10 Websites for Genealogy
Thursday, May 18 at 6 PM

Join professional genealogist Lisa Doughtery for a presentation on free websites where you can find records, record your family information, share stories and pictures, browse old newspapers, view photographs, or read the musings of hundreds of genealogy hobbyists. PLEASE REGISTER.

Both of these programs require attendees to register.


For further information please contact:
East Greenbush Community Library
10 Community Way, East Greenbush, NY 12061
Phone: 518.477-7476
Web: www.eastgreenbushlibrary.org

11 March 2017

Saturday's Society : Troy Irish Genealogy Society

This week's Saturday's Society is on the Troy Irish Genealogy Society (TIGS). For a heads up: the society is not only about Troy's Irish. The group aims to make local genealogical records available online and its focus covers many areas in the Capital District.

A few of their "projects" that are online that helped me greatly in my research are:

TIGS has many many more records that were transcribed and put online and can be found on their website. Check them out. Join the group. Get involved and volunteer in the Capital District's genealogy community.

TIGS is also on Facebook.

10 March 2017

Friday Funny

Another genealogy statement found online which rings true especially after coming off recent elections.


09 March 2017

Ancestor of the Week : George Eger

This week's ancestor biography of the week is on one of my great great grandfathers, George Eger. George was born in Trausnitz, Bayern on 29 January 1865. According to my grandmother he had a twin sister, Maria. Their parents were Johann Eger (1825-1904) and Anna Katharina Meindl (1827-1883). George had the following siblings.

  • Maria (1865- 1944) married Benedict App
  • Josef (1870-1954) married Anna Simon
  • Johann (circa 1871-1959)
Josef and Johann remained in Trausnitz. 

Ancestral Eger home in Trausnitz

Not much about George is known while he was living in Germany aside from that he was in the German army for a stint. Below is a photo of him in his military uniform.

George Eger


George and his future bride Katharina Schuster (1870-1935) immigrated from Antwerp, Belgium to the United States and landed at Castle Garden in New York City on 26 May 1891 aboard the Ship Waesland. The next day they were married in Manhattan on 27 May. 



The newly weds headed North to Albany and settled and raised their family. George and Katharina had the following children.
  • Margaret Eger (1891-1892)
  • Mary Frances Eger (1893-1985) married John Joseph Kane
  • Catherine Madeleine Eger (1895-1949) married John Joseph Aloyisus Gannon
  • Michael G. Eger (1897-1942)
  • Louise Eger (1899-1960) married William Herrington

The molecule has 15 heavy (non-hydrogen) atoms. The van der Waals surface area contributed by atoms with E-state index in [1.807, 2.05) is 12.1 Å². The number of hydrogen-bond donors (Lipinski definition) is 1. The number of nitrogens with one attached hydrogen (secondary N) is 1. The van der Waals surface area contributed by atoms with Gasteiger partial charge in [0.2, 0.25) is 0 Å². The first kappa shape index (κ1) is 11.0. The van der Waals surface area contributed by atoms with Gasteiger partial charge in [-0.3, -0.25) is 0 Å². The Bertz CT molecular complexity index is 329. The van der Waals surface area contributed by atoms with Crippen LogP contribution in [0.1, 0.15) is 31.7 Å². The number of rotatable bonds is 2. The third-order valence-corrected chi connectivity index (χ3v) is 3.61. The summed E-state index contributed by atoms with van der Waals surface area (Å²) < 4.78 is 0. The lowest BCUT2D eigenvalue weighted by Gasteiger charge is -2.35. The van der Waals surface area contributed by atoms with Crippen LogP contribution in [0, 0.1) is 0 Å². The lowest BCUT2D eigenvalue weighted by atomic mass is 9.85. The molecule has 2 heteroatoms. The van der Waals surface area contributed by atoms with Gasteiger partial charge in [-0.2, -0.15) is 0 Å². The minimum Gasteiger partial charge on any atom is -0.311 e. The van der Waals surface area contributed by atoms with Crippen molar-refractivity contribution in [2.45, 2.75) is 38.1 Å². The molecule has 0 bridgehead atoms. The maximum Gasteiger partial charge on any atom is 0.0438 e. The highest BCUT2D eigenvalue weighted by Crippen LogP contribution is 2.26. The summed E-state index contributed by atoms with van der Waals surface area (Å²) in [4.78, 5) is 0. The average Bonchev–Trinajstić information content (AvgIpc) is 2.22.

• George (1902-1968) married Mildred Elmer Smith
  • Joseph (1906-1906)
L to R, Louise, Mary, Michael, Catherine, George, George, & Katharina
George received his naturalization papers to become an American citizen on 07 May 1900. Below is his naturalization paper.



George and Katharina became members of the German Catholic parish of Our Lady of Angels where their children were baptized. George was a blacksmith for the New York Central Railroad at the West Albany shops for many years. The family lived in Arbor Hill for many years until land was purchased on Mereline Avenue circa 1914. Mereline Avenue is now know as Tremont Street. Their home which appeared to also be a farm was in the vicinity of what became Public School #26 on Tremont Street. Below are three views of the Eger homestead.

Mereline Street


George Eger & son Michael




George became a member of the German Gun Club located off Central Avenue and his wife Katharina became involved in numerous religious societies in Our Lady of Angels parish. 

George, wife Katharina, & daughter Louise

In 1922 George returned to his former home in Germany to visit his family. Below is a scan of his US passport and passport photo.





On 05 October 1935 George tragically lost his wife Katharina when she was struck by a car while attempting to cross Central Avenue. She was buried in the family plot at Our Lady of Angels Cemetery. George joined her on 21 March 1940.




08 March 2017

Genealogy Programs: Certificate & Degree

The world of genealogy has expanded; especially online. Today numerous certificate programs can be found online and there are also a few degree programs available and many webinars are offered. A list of these offerings have been compiled. The list is extensive but by no means all encompassing. A link to the web site is provided. Check with the web site for further details, contacts, and prices.


Degree Programs



Certificate Programs


Online Courses




Onsite Courses


Webinars







Wordless Wednesday

Home of my Murray ancestors, Cushina, County Offaly, Ireland

07 March 2017

Tombstone Tuesday : Jennie

Today's tombstone Tuesday is not of a relative of mine. It is that of a gravestone that was overgrown and unlevel at this time last year. Below is a photo of the gravestone of Jennie Nopper after her site was rehabbed. She is buried in the Evangelical Protestant Cemetery in Albany.

Inscription: 
JENNIE
wife of 
JOHN NOPPER
Co E. 172nd Inf. N.Y. Vol
Died May 2, 1897
Aged 42 years





03 March 2017

Saturday's Society- Harmonia Gesangverein

On October 31, 1881 a German singing society was founded; the Saengerbund Harmonia or Harmonia Singing Society. The group later reorganized itself on March 23, 1884. Over the years, the Gesangverein met and practiced at many locations, including the Hotel Columbia, Caecilia Halle, and Saint Matthew’s schoolhouse. The society began with fourteen members and grew to include thirty active members and fifty passive members by 1886. Eleven years later the club numbered twenty-two active and seventy-five passive members.[1] Harmonia disappeared from city directories after 1910.  


An undated photo of the Harmonia Gesangverein



[1] Howell and Tenney, eds., History of the County of Albany, N. Y., p. 745. n. a., Geschichte der Deutschen in Albany und Troy, pp. 81, 167, 169.


02 March 2017